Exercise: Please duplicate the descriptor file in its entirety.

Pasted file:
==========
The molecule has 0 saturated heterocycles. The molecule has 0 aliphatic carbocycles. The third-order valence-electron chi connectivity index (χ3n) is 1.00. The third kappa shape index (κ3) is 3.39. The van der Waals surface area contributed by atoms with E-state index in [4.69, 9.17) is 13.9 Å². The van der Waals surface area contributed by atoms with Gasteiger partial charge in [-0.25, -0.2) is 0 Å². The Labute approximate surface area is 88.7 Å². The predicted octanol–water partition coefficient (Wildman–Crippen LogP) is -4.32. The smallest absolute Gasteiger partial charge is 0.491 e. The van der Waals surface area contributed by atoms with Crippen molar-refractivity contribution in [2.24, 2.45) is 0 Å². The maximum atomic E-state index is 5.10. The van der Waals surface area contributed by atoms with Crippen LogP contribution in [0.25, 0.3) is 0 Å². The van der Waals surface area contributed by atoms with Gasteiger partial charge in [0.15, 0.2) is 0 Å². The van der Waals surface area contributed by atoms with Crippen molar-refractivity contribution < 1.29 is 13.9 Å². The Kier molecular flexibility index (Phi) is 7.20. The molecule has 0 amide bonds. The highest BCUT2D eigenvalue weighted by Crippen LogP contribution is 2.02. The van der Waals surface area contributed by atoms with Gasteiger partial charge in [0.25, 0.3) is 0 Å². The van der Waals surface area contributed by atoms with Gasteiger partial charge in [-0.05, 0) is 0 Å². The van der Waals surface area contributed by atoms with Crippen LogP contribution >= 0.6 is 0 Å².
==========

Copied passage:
The molecule has 0 saturated heterocycles. The molecule has 0 aliphatic carbocycles. The third-order valence-electron chi connectivity index (χ3n) is 1.00. The third kappa shape index (κ3) is 3.39. The van der Waals surface area contributed by atoms with E-state index in [4.69, 9.17) is 13.9 Å². The van der Waals surface area contributed by atoms with Gasteiger partial charge in [-0.25, -0.2) is 0 Å². The Labute approximate surface area is 88.7 Å². The predicted octanol–water partition coefficient (Wildman–Crippen LogP) is -4.32. The smallest absolute Gasteiger partial charge is 0.491 e. The van der Waals surface area contributed by atoms with Crippen molar-refractivity contribution in [2.24, 2.45) is 0 Å². The maximum atomic E-state index is 5.10. The van der Waals surface area contributed by atoms with Crippen LogP contribution in [0.25, 0.3) is 0 Å². The van der Waals surface area contributed by atoms with Gasteiger partial charge in [0.15, 0.2) is 0 Å². The van der Waals surface area contributed by atoms with Crippen molar-refractivity contribution < 1.29 is 13.9 Å². The Kier molecular flexibility index (Phi) is 7.20. The molecule has 0 amide bonds. The highest BCUT2D eigenvalue weighted by Crippen LogP contribution is 2.02. The van der Waals surface area contributed by atoms with Gasteiger partial charge in [0.25, 0.3) is 0 Å². The van der Waals surface area contributed by atoms with Gasteiger partial charge in [-0.05, 0) is 0 Å². The van der Waals surface area contributed by atoms with Crippen LogP contribution >= 0.6 is 0 Å².